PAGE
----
‘n/a’ provided a link to Frank Salter’s On Genetic Interests. (Available in a variety of formats.)
That gift follows from the latest exchange on the topic, based on this Jayman post. Some (Salterian) contention from Pumpkin Person (here) and n/a (here). It’s a fascinating discussion, that has divided Cochran and Harpending, which is an indication of its seriousness. Sadly — if understandably — it tends to generate massive rancor very quickly, as is evident in the tone of some of these posts. That’s especially unfortunate because, heated race politics aside, there’s a massive amount of philosophical substance underlying it. (Maximum coldness would certainly be appreciated here.)
A suggestive remark from Salter (p.28), on the disrupted equilibrium between ‘ultimate’ and ‘proximate’ interests (a crucial and thought-provoking distinction):
The equilibrium applying to humans has been upset in recent generations, so that we can no longer rely on subjectively designated proximate interests to serve our ultimate interest. We must rely more on science to perceive the causal links between the things we value and formulate synthetic goals based on that rational appraisal.
So (subject to correction as the argument progresses) Salter proposes an explicit, rational proxy for the ‘ultimate interests’ of genetic propagation, now inadequately represented by change-shocked phenotypes (and, most importantly, brains). This is a Principal-Agent problem, applied to human biology.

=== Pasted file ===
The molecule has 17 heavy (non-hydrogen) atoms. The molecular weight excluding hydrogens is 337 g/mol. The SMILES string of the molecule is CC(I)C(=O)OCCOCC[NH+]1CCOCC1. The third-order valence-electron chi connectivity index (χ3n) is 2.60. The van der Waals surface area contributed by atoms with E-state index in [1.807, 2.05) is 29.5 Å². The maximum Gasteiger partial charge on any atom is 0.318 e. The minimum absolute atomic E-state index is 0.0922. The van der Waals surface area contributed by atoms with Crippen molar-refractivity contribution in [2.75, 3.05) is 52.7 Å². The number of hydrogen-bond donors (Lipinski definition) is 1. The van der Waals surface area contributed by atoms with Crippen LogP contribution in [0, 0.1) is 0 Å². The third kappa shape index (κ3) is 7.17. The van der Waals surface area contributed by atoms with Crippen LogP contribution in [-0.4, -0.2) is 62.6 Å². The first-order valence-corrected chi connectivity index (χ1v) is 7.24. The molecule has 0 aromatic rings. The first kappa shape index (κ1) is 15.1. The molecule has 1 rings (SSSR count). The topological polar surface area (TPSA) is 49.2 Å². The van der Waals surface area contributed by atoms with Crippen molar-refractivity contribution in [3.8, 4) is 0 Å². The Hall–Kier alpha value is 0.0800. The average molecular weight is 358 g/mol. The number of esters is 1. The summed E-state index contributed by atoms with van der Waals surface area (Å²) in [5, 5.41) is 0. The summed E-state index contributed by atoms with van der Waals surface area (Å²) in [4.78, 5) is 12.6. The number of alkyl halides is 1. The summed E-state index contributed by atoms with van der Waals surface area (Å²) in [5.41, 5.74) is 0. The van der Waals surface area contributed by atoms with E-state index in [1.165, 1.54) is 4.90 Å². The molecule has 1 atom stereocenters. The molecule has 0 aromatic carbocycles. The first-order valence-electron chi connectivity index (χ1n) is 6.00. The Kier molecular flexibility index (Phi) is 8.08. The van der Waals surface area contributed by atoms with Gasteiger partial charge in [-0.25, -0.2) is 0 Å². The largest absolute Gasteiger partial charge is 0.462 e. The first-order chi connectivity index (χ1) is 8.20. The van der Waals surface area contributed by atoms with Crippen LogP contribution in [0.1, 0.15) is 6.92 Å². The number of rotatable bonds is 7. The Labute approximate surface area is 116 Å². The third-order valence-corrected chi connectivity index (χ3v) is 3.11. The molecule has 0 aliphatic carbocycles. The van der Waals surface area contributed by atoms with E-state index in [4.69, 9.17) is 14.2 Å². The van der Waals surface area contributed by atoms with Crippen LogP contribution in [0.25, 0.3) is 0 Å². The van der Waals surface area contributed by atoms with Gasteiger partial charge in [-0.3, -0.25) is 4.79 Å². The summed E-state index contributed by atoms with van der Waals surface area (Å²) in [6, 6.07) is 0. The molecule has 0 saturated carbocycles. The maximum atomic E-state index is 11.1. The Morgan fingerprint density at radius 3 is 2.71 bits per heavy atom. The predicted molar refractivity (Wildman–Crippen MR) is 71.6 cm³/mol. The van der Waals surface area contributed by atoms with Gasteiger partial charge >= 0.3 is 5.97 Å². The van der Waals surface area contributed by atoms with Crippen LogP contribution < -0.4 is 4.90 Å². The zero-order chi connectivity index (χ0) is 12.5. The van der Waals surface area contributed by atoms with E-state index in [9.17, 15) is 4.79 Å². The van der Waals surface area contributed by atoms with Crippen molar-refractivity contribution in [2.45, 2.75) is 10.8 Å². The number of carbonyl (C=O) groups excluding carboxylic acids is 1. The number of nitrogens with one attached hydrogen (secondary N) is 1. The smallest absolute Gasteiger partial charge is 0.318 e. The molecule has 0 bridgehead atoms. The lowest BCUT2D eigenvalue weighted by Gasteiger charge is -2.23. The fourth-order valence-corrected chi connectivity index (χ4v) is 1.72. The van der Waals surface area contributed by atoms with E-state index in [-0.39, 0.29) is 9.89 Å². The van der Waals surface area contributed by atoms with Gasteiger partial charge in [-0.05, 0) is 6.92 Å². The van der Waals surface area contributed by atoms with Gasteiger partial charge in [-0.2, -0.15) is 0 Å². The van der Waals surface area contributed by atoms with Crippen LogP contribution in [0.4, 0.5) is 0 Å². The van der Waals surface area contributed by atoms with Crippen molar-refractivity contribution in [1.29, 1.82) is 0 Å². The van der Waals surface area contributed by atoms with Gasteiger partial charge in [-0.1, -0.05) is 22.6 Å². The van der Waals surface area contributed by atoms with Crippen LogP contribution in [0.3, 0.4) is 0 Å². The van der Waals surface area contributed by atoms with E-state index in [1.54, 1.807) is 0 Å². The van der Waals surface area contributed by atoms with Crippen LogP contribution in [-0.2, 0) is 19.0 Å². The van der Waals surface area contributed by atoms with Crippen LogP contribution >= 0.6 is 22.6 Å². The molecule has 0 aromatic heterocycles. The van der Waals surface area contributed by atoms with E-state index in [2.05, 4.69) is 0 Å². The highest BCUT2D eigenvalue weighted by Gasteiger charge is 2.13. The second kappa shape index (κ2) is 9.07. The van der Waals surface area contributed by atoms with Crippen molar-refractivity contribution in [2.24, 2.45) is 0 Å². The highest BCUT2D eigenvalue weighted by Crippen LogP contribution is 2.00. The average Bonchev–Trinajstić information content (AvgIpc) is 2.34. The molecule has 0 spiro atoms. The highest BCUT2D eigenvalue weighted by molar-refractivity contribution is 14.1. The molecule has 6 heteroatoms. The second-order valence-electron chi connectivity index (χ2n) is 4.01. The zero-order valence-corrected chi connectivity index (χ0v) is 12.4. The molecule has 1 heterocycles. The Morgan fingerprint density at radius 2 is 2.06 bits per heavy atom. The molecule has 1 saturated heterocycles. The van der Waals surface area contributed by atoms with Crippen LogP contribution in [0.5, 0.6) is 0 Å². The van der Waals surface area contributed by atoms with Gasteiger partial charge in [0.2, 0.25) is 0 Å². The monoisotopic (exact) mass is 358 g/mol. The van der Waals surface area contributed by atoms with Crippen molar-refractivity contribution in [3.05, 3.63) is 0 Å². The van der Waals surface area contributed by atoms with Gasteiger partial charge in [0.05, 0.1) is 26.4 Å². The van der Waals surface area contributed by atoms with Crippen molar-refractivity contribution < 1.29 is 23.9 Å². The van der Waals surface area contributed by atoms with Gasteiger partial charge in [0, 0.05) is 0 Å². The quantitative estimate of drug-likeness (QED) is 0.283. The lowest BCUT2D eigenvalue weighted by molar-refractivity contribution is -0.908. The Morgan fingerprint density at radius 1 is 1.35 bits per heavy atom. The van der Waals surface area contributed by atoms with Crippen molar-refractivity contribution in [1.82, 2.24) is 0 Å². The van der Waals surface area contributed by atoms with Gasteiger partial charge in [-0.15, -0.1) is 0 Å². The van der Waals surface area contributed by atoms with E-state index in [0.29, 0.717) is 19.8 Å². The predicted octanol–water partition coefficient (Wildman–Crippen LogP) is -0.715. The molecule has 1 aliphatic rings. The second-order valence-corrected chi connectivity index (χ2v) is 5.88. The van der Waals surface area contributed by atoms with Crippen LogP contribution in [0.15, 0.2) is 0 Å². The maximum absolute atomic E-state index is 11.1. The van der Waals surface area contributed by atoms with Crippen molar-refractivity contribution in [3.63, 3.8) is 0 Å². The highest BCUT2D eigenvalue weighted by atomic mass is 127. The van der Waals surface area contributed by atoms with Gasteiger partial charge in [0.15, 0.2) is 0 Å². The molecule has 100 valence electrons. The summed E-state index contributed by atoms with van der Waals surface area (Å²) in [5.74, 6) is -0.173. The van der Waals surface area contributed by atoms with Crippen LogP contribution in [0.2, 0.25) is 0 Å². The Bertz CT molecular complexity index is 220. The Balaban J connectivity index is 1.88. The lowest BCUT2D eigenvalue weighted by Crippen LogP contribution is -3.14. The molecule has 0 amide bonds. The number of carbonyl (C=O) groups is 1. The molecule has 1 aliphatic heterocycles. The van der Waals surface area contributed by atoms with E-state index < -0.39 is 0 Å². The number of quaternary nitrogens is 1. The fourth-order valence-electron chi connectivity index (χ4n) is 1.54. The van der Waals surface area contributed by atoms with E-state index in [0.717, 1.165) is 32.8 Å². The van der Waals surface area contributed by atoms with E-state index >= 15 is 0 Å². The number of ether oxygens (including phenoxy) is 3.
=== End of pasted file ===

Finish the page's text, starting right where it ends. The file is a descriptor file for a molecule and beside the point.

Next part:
Here is Salter laying out his problem at greater length:
Certainly we can no longer rely on our instincts to guide us through the labyrinths of modern technological society. But there is one innate capacity we possess that, combined with one or more motivations, is capable of solving this problem. Humans are uniquely equipped with analytic intelligence, the ability to tackle novel challenges. This ‘domain general’ problem-solving capacity evolved because it allowed our ancestors to find solutions to novel threats that arose in the environments in which they lived. General intelligence is distinguished from ‘domain specific capacities, such as face recognition and speech, specialized mental modules for solving recurring problems in the environments in which we evolved. We are flexible strategizers par excellence, able to construct our own micro environments across a great diversity of climates and ecosystems. Abstract intelligence is physiologically costly because it requires a large brain, difficult childbirth and extended childhood. Nevertheless it has been so adaptive that it distinguishes our species. It allows us to consciously assess dangers and opportunities and to devise novel solutions, or to choose a well-rehearsed routine from our extensive repertoire to apply in a given situation. Now changed environments have effectively blinded us to large stores of our genetic interests, or to put it more accurately, for the first time situated us where we need to perceive those interests and be motivated to pursue them. This blindness is not cured by a people’s economic and political power, as documented in Chapter 3, regarding the decline of Western populations. We must rely on our intelligence to adapt, not only using science to perceive our fundamental interests in the abstract but devising ways to realize these interests through proximate interests, the short-term goals of which we are aware and towards which we are motivated to act.
There’s a far more general topic here than racial antagonism (without wanting to dismiss the importance of that). Putting it up here now is a test of whether it can be discussed without throwing people into a rage. If so, it could become an engaging conversation.
(Googling Moravec’s concept of ‘replicator usurpation’ for a cite, it seems that I’m the only person who’s being talking about it for over a decade. That’s disappointing, because its relevance to these questions seems obvious. I’m going to need to look it up again in order to come back here with a helpful quote.)